History Lessons for Abhisit

History Lessons for Abhisit
Robert Amsterdam

Since coming to power in 2008, Prime Minister Abhisit Vejjajiva has repeatedly shown his determination to avoid an election at all costs. A hundred lives were lost in Bangkok in April and May, just so Abhisit could spend more time in an office he never could have won for himself without the assistance of the military, the judiciary, and the People’s Alliance for Democracy.

Now that countless non-governmental organizations and independent media outlets have called on Abhisit to show his commitment to “reconciliation” by calling an election that would allow the people to render their own judgment of recent events, a new excuse has been added to the Prime Minister’s lexicon. “The government will hold a general election only when the country has peace and order,” Abhisit reiterated just recently.

By the standard of any democratic country, the fact that a sizable portion of the country’s citizens hate the government with a passion is not a good excuse to deny them a vote and exempt the government from accountability. Peace has never been a precondition for democracy; if anything, democracy is rather more often a precondition for peace. The government’s argument is all the more absurd if we consider that the very reason why Thailand does not have “peace and order” is that Abhisit continues to hold office illegitimately and has unleashed a measure of repression that is unprecedented for a civilian government. What is more, the government probably has a hand in the wave of bombings responsible for the current climate of fear.  Even if we interpret Abhisit’s pronouncement as referring exclusively to Thailand’s “unique” circumstances, the patronizing notion that Thailand is only capable of holding an election in conditions of peace and tranquility flies in the face of the country’s history.

Abhisit would not have studied this at Eton and Oxford, so it may be worth reminding him that Thailand held its first ever elections, in October-November 1933, at a time when the new government was fighting a violent rebellion led by Prince Bowaradej. Back then, the elections did not take place on a single date, as the system that was adopted called for an indirect method of voting – voters elected tambon (subdistrict) representatives, who would in turn meet to elect changwat (provincial) representatives to the National Assembly. As a result, election dates were staggered across a two-month period that overlapped with a violent rebellion actively supported by the upper echelons of Thailand’s old regime – among them, serving parliamentarians and state officials.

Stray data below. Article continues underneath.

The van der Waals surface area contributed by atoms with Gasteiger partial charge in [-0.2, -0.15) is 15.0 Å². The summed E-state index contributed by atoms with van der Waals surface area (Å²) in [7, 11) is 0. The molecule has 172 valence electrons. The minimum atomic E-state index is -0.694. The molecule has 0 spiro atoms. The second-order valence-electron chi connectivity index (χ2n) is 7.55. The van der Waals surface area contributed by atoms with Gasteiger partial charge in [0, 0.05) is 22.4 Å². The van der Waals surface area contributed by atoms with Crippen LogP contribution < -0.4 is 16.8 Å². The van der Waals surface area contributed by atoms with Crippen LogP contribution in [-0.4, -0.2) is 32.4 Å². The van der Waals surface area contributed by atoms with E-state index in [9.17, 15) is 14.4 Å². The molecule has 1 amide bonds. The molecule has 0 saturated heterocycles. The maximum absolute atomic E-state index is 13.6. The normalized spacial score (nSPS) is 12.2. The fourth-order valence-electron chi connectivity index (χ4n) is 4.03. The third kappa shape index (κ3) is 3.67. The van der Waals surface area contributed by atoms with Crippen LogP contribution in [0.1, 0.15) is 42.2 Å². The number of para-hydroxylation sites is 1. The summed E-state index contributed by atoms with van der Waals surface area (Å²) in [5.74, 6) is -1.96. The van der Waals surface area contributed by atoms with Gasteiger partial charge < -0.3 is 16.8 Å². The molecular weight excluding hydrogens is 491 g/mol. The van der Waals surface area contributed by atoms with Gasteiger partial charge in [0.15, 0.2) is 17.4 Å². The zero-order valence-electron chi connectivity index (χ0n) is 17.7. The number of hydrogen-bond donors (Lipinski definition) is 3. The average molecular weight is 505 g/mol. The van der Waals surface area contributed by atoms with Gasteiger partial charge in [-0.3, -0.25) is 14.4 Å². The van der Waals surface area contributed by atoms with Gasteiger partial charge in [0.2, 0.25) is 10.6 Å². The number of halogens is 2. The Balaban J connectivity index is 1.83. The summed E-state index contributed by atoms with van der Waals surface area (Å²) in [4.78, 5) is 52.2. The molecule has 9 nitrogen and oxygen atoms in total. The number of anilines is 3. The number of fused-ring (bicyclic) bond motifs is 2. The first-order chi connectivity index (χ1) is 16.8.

Though ultimately defeated, Bowaradej’s rebels pushed the government to the brink of collapse. At one point, in mid-October, they occupied Don Muang airport and threatened Bangkok directly. It was only thanks to the use of heavy artillery that government forces led by then Colonel Luang Phibulsongkram defeated the rebels on the outskirts of Bangkok and then annihilated the remaining forces who had managed to retreat back to their stronghold in Nakorn Rachasima. Weeks of heavy fighting left hundreds of people dead, while King Prajadhipok fled south to Songkhla.

Though the government then led by Col. Phraya Pahol was shaken to the very core by the Boworadej rebellion, it did not use the insurrection as an excuse to delay the election. While turnout was low, the elections took place without incident or disruption, in the face of a possible civil war. In the eight decades since, Thailand has regularly held elections in circumstances of upheaval and deep division. In every instance, the voters have shown themselves to be more mature and more committed to democracy than their own leaders.

Lest he continue to embarrass himself with this anachronistic nonsense, Abhisit would benefit from a remedial crash course in Thai history. In the process, he might also discover that elections are democratic not in spite of active opposition to the government, but because of it.

Thailand’s 2007 Constitution provides that elections be at least every four years. Will Abhisit suspend the constitution and strip the Thai people of their right to vote, if the situation is not deemed peaceful enough in fifteen months time? Is this the Establishment’s end game – engineer enough instability to make a general election seem “impossible”?



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